Runner-up

Samsung 860 EVO 500GB

Approx. $80 | £74

860 Evo

SATA drives might not have the pace of their NVMe cousins, but the 860 EVOs are quick and affordable.

  • ControllerSamsung MJX
  • MemorySamsung 3-bit MLC
  • SocketSATA (AHCI)
  • Capacity250GB, 500GB, 1, 2, & 4TB
Amazon
$79.99
$77.99
View
B&H Photo Video
$95.99
$77.99
View
Samsung
$99.99
$79.99
View

Pros
Tick One of the fastest SATA drives
Tick Great endurance
Tick Five year warranty

Cons
Cross Not much faster than the 850 EVO

The latest Samsung SATA SSD shows the current thinking from the storage kingpin is that even if you can’t massively boost performance you can beef up the endurance and warranty levels thanks to mature NAND memory tech.

The 860 EVO’s 3-bit MLC is at the stage where Samsung can offer a full 5 year warranty on this SATA SSD. It’s also one of the fastest SATA drives on the market, but not much more so than the old 850 EVO. The only concern is Crucial’s latest drive…

Read our full Samsung 860 EVO review.

Best SSD for gaming runner-up Crucial MX500

Runner-up

Crucial MX500 500GB

Approx. $70 | £50

MX500

It's not all about Samsung in the SSD world, Crucial are big players and the MX500 is an excellent-value SSD.

  • ControllerSilicon Motion SM2258
  • MemoryMicron TLC
  • SocketSATA (AHCI)
  • Capacity250GB, 500GB, 1TB, 2TB
Amazon
$39.99
View
B&H Photo Video
$39.80
View
Adorama
$39.95
View

Pros
Tick Competitive price
Tick Top read/write performance
Tick Good endurance

Cons
Cross Warranty falls short of competitors

Samsung might rule the roost at the top of the solid state tech tree, but Crucial is able to give it a bit of a headache at the more affordable SATA SSD level.

Because of its Micron parent company, Crucial is able to offer SSDs using its own high-quality memory for a great price. The MX500 seriously undercuts the competing 860 EVO, and is able to offer almost identical SSD performance – that’s not surprising given the speed limit imposed by the old SATA interface. The only reason the 860 EVO gets the nod is because of that improved endurance – the MX500 still only has a 3 year warranty to give you peace of mind.

Read our full Crucial MX500 review.

Best high-end SSD for gaming Samsung 970 Pro 1TB

Winner: Best high-end SSD

Samsung 970 Pro 1TB

Approx. $346 £290

970 Pro

The EVO might be the go-to SSD for most people, but if you need a serious drive then the Pro is where it's at.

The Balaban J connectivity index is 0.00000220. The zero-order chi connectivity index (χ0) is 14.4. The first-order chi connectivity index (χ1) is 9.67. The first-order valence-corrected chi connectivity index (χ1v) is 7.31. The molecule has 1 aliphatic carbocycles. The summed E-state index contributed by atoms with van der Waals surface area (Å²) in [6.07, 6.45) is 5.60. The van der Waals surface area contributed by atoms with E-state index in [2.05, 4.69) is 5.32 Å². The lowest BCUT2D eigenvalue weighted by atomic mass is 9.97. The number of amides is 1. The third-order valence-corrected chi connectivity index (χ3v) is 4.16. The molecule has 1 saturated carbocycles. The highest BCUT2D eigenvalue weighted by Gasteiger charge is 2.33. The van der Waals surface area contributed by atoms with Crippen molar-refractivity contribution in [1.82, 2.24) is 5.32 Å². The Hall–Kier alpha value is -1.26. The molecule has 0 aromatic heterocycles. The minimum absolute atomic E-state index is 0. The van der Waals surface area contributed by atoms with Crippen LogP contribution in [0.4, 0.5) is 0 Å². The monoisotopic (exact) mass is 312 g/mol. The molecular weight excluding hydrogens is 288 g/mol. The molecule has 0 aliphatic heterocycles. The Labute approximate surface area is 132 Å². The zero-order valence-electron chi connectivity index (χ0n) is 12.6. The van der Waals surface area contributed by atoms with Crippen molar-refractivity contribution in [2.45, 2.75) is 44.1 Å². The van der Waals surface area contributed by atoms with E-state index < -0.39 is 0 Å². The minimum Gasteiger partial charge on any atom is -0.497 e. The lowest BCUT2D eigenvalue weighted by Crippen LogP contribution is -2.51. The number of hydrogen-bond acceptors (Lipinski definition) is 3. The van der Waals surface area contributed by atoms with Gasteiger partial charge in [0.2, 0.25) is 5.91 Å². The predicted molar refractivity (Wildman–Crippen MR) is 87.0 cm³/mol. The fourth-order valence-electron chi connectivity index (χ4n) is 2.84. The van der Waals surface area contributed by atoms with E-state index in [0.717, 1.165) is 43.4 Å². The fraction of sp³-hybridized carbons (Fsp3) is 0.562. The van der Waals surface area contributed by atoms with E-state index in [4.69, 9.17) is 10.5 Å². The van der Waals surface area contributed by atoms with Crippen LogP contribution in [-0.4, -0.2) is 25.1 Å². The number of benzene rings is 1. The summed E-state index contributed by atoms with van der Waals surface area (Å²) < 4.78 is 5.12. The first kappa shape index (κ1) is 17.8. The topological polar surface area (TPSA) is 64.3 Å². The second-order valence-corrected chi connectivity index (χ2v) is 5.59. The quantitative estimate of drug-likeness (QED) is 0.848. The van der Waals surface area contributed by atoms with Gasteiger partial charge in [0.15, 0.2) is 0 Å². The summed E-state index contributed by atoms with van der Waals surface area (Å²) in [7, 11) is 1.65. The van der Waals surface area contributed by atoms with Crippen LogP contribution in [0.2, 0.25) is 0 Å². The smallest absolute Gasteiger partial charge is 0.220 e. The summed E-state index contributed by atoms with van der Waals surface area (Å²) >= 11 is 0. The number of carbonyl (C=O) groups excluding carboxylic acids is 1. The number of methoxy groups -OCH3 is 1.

• ControllerSamsung Phoenix
  • MemorySamsung 2-bit MLC
  • SocketM.2 (NVMe)
  • Capacity512GB, 1TB
Amazon
$399.99
$327.99
View
B&H Photo Video
$349.99
$299.99
View
Samsung
$349.99
$299.99
View

Pros
Tick Continuous speed under load
Tick Best-in-class read/write performance
Tick Impressive endurance

Cons
Cross Often little need for Pro performance

If the Samsung 970 EVO is able to post almost the same synthetic benchmarks as the 970 Pro why should you spend the extra cash? For most users there’s little need for a pro-level SSD, but if you want the absolute fastest solid state drive around then the 970 Pro is the one to go for.

The Pro and EVO both have identical 5 year warranties, although the Pro has an endurance rating of 1,200TB, while the 1TB EVO has 600TB and the 500GB version only 300TB. If you’re running a serious workhorse of a machine, one that’s churning through large amounts of data continuously, you’re going to want to opt for the locked-in reliability of the 970 Pro.

Best high-end SSD runner-up Intel Optane 905P

Runner-up

Intel Optane SSD 905P 480GB

Approx. $494 | £420

905p

That's a lot of money for a 480GB SSD, but its advanced 3D XPoint memory means it will last longer.

  • ControllerIntel proprietary
  • MemoryIntel/Micron 3D XPoint
  • SocketU.2 with M.2 adapter (NVMe)
  • Capacity480GB, 960GB, 1.5TB
Amazon
$1,299.00
$1,149.99
View
B&H Photo Video
$579.00
View

Pros
Tick 3D XPoint memory
Tick Quickest random 4k read/write
Tick Unbeatable endurance

Cons
Cross Increasingly expensive

The Intel Optane SSD 905P features the latest iteration of the 3D XPoint memory, a new kind of NAND flash that delivers genuine high-end sequential performance. It’s not quite up at the same level as the Samsung NVMe SSDs, but that’s not the last word in SSD-land.

The Optane SSD’s 3D XPoint memory also delivers hands-down the quickest random 4k read/write performance we’ve ever seen in a consumer drive. But it’s the level of endurance the drive offers which is totally unprecedented. Where most drives’ lifespans are measured in terabytes the Optane SSD 905P is measured in petabytes, 8.76 of them. The 970 Pro, by contrast has an endurance rating of 1.2PB.

Read our full Intel Optane SSD 905P review.

WD Blue SN500 SSD

WINNER: BEST CHEAP SSD

WD Blue SN500 NVME SSD 500GB

Approx. $70 | £67

WD Blue

A great value, budget SSD that puts an end to SATA boot drives once and for all.

  • ControllerWD in-house
  • MemoryWD/SanDisk TLC
  • SocketM.2 (NVMe)
  • Capacity250GB, 500GB
Amazon
$77.99
$64.99
View
Jet.com
$77.43
View

Pros
Tick Fantastic price/performance
Tick Competitive sequential write speeds
Tick Faster than SATA

Cons
Cross Limited bandwidth (PCIe 3.0 x2)